Thursday, August 07, 2008

Bluesman: the Complete Twelve Bars

Bluesman: a Twelve-Bar Graphic Novel By Rob Vollmar and Pablo G. Callejo Comics Lit/NBM

Much irony and considerable tragedy have come out of Hope, Arkansas, a particularly inhospitable town if you happened to be an itinerant blues musician in the 1920’s. In Hope, bluesmen Lem Taylor and Avery “Ironwood” Malcott do not have to look for trouble—it finds them readily enough in Vollmar and Callejo’s graphic novel Bluesman, now collected in a complete edition.

Taylor is the younger of the musical partners, a guitarist who often calls upon his strict religious upbringing when a judicious hymn is needed to get out of a tight spot. Though Ironwood is older than Taylor, in some respects the piano player is more impulsive and less disciplined. When they play together though, the music is always good.

 Jukes could be down right deadly, especially for a musician nobody in town would miss should they disappear, but the traveling bluesmen land a gig at a joint run by an honest proprietor named Shug. However, a waitress at his juke catches Ironwood’s eye, and that leads to trouble with an escalating body count. It turns out she was the kept woman of the son of Col. Bilyeu, a powerful white landowner who fancies himself above and outside the law. When Ironwood and the young Bilyeu are killed in a night of madness, Taylor finds himself on the run from the lynch mob. However, he might have an ally in Sheriff Hal Beasely, a legitimate lawman who does not turn a blind eye to vigilante justice.

 Dark and moody, Callejo’s art depicts Vollmar’s Southern Gothic story as film noir. It definitely taps into dark recesses of the Blues world that made legends out of Robert Johnson and Peetie “the Devil’s Son-in-Law” Wheatstraw. Vollmar has his period details spot-on and his tale of the blues is surprisingly moving, concluding on a note of sacrifice and redemption made possible by the reawakening of Taylor’s faith. Although, Taylor’s preacher father is depicted as a stern caricature of Christianity, there is indeed a positive, even vital role for Christian faith in Taylor’s story.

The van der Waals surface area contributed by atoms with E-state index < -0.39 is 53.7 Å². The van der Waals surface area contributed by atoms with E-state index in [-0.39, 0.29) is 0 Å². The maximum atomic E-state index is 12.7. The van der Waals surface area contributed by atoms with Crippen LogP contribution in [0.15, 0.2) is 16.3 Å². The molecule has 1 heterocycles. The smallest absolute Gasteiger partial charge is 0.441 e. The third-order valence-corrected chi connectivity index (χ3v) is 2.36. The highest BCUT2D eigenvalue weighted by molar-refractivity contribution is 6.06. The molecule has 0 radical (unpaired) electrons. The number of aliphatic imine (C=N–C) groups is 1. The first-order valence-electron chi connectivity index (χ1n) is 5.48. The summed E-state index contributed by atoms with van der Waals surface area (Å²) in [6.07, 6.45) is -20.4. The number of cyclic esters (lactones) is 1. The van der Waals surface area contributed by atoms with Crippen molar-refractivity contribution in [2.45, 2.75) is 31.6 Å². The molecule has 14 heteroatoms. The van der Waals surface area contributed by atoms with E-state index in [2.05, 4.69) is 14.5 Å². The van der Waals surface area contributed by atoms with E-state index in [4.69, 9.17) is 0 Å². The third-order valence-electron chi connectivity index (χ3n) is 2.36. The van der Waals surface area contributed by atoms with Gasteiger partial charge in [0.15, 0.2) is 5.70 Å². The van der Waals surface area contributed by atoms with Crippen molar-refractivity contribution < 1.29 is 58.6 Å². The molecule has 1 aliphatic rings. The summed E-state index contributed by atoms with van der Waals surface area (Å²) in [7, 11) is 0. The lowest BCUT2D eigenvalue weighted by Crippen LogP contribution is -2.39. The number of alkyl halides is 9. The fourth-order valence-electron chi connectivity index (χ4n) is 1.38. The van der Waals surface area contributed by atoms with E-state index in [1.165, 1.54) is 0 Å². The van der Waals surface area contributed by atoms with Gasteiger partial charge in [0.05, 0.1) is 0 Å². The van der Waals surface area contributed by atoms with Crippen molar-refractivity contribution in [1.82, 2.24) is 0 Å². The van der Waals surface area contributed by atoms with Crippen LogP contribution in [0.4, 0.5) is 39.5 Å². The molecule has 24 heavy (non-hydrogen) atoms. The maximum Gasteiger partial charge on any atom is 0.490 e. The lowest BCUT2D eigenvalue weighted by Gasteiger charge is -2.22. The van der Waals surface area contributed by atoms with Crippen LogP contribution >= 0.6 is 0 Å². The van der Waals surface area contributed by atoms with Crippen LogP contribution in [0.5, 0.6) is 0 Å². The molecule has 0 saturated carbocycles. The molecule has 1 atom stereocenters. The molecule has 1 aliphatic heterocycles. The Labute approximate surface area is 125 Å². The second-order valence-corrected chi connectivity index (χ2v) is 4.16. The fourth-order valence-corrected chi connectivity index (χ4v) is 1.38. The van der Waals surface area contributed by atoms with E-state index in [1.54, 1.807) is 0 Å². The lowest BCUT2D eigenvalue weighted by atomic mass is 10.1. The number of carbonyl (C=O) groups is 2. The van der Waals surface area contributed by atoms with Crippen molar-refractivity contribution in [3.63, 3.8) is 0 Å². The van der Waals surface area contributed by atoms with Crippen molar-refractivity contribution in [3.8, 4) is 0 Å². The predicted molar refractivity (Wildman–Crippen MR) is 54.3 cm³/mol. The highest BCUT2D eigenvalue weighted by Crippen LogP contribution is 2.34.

Ending on a note of real grace, Bluesman’s coda is a love letter to those who always live in hope: record collectors who search for mystical disks, like a fabled Lem Taylor pressing. At one point, Bluesman had been optioned for the screen, but little was heard of it, despite Hollywood’s craze for all things comic book. Tantalizingly, Keb’ ‘Mo was attached to supply the music and play a supporting role, which was an encouraging sign. He was quite good in a small part in Honeydripper, the last previous big-screen juke joint movie at that time.

Perhaps the best that can be said of Bluesman is that it seems to have a good ear for the music it depicts. Though based in Little Rock, Eastern Star Records is clearly inspired by Paramount, and Taylor’s repertoire sounds legitimate for the era, including the ever-malleable “House of the Rising Sun.” Bluesman represents the high end of contemporary graphic novels, pulling readers through at a breakneck pace, but concluding elegantly on an elegiac note. Very highly recommended, it is one of the best musically-themed graphic novels in recent years.